It is Lewis’s reaction to seeing and meeting Callie, this person “he knows but doesn’t know,” that made this story interesting to me. It certainly wasn’t a happy story, but I liked it.

I do not believe the story is available for free online anywhere, but the kindle version of the entire collection mentioned above is only $4.99.

What did you read this week? Any new good short story discoveries?


My own personal first experience with hydraulics was when I was (I think) eleven and my family bought some hydraulic jacks – similar to the one pictured below – for use on an extended summer camping trip. What an amazing, magical technology this seemed to me to be! Lifting the great weight of our pop-up camper so easily. 🙂


“The Autopsy” – a horror story by Michael Shea


So, this week (#9 of my “Deal Me In 2014” short story reading challenge) I drew the seven of spades (see my full roster here) and was rewarded with a re-read of a great horror story I first read more than twenty years ago… Seeing the story’s title reminded me of something else,

The case of the never returned short story anthology. 🙂

50 horror stories

In the late ‘80s/early ‘90s I read an anthology of American horror stories which included one story per state. I remember very little about most of the stories in it these days, but I do remember loaning the book to a friend and never seeing it again.  Not a big deal, as I had already read it, but I’m still not thrilled about it no longer gracing my shelves.  There were a couple great stories as I recalled, and when I purchased “The Weird” anthology of stories was pleased to see that one of them, “The Autopsy” was also included in that collection.  I decided I must re-read that story.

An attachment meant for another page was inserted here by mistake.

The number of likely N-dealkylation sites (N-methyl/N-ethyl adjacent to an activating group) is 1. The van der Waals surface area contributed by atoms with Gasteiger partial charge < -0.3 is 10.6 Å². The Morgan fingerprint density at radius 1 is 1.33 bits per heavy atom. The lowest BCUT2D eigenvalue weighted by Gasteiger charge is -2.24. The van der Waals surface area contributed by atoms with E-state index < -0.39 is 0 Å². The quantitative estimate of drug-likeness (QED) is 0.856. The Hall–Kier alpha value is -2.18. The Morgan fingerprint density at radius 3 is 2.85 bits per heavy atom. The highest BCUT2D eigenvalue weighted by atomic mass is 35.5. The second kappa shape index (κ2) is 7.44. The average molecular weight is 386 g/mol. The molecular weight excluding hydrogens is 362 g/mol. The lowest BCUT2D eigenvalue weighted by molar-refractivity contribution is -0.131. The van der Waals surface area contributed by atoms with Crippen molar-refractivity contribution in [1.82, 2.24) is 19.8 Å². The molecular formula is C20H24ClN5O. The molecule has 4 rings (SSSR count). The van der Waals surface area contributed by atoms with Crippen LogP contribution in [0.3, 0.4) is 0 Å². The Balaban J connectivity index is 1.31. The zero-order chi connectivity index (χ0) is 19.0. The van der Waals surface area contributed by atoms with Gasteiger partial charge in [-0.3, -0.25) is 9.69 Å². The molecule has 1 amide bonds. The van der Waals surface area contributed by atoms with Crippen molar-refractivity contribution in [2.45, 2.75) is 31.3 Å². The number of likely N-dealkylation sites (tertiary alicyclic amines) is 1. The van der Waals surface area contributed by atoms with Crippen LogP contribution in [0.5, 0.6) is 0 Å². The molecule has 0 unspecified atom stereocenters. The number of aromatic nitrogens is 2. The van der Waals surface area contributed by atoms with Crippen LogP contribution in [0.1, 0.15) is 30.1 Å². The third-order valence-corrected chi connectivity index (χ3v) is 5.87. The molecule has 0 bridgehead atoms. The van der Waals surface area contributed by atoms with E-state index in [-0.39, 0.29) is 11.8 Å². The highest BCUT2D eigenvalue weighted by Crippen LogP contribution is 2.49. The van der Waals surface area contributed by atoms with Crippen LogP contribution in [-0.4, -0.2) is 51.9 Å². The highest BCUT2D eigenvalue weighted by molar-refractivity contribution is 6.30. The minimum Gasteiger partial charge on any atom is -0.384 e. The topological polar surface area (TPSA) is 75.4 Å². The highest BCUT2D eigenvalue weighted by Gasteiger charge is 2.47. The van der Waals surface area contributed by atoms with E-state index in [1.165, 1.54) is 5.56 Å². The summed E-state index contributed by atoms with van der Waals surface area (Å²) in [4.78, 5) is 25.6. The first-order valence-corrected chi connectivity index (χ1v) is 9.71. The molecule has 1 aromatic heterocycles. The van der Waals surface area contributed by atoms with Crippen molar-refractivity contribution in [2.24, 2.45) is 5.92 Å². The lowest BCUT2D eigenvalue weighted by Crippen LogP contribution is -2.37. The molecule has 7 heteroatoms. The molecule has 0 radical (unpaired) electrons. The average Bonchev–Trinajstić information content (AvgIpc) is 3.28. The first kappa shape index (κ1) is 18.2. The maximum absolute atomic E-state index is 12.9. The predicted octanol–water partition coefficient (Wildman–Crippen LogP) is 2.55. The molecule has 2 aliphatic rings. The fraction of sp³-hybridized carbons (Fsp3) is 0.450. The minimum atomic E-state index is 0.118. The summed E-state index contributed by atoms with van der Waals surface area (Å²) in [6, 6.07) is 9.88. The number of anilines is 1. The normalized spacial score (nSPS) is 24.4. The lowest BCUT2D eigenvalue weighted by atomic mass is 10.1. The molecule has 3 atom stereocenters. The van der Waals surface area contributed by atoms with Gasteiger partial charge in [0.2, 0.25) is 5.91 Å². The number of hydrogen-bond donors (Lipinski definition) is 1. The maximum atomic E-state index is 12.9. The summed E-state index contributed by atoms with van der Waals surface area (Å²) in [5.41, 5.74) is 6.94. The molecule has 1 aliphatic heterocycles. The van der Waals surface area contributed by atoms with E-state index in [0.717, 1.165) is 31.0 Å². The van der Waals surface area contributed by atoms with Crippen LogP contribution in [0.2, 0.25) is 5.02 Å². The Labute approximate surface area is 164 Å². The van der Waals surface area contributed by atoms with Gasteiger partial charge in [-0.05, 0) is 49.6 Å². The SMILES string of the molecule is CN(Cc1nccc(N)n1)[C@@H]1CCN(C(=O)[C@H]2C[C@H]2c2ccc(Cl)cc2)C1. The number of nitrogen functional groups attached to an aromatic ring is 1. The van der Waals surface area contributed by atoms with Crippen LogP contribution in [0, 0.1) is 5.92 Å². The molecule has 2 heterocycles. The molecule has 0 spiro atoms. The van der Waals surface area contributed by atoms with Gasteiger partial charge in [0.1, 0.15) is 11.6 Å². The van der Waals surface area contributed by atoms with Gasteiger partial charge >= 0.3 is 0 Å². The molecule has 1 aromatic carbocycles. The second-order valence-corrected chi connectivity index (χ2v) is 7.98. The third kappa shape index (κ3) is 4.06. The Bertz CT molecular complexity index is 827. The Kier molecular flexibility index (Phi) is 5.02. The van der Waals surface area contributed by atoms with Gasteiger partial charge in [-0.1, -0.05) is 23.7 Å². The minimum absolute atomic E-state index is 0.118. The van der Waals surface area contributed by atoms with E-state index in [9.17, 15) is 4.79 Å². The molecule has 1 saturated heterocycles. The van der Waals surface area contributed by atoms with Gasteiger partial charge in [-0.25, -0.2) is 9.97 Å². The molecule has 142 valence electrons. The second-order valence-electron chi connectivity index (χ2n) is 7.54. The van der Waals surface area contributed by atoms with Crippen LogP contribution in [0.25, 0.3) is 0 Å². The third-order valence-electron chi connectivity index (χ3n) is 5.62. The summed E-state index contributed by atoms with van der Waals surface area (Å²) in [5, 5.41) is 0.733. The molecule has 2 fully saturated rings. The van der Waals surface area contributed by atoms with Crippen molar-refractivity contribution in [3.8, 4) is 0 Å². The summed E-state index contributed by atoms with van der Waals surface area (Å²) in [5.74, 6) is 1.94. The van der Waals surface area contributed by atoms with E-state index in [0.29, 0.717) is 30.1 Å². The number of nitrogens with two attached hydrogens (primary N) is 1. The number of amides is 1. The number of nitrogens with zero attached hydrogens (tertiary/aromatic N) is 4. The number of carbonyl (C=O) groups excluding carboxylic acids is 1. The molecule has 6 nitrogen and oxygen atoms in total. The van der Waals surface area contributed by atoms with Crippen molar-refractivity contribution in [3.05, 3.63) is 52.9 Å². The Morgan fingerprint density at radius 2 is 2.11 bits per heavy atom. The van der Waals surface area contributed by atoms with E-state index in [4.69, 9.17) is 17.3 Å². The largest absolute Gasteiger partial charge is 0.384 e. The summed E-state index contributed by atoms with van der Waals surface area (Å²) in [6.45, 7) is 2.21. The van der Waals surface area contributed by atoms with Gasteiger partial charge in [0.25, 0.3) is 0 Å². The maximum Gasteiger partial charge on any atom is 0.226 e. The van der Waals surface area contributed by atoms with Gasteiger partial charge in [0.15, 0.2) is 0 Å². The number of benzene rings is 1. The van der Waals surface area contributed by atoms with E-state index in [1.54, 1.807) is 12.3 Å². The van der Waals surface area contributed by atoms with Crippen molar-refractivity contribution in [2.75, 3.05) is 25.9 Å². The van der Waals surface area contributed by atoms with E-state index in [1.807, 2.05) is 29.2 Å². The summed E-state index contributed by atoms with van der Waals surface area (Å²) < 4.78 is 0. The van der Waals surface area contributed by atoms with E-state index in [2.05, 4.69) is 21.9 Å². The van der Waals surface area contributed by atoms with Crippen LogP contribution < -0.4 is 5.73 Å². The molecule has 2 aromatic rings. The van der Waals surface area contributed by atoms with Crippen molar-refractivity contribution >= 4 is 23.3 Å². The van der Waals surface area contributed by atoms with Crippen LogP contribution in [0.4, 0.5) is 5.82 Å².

(below: author Michael Shea <from Goodreads>)

michael shea goodreads

In “The Autopsy” we meet an aging doctor working in the coroner’s office. He has cancer, and to add to the misery, he is on a sad errand to perform autopsies on ten miners killed after an explosion in the mine.  Why do they need autopsies? Because it is assumed that the explosion was a willful act of murder by one of the ten men. The mining company’s insurance only has to compensate the families if the miners die in the process of doing their job.  Being murdered while at their job? Well, that would save the company a lot of money.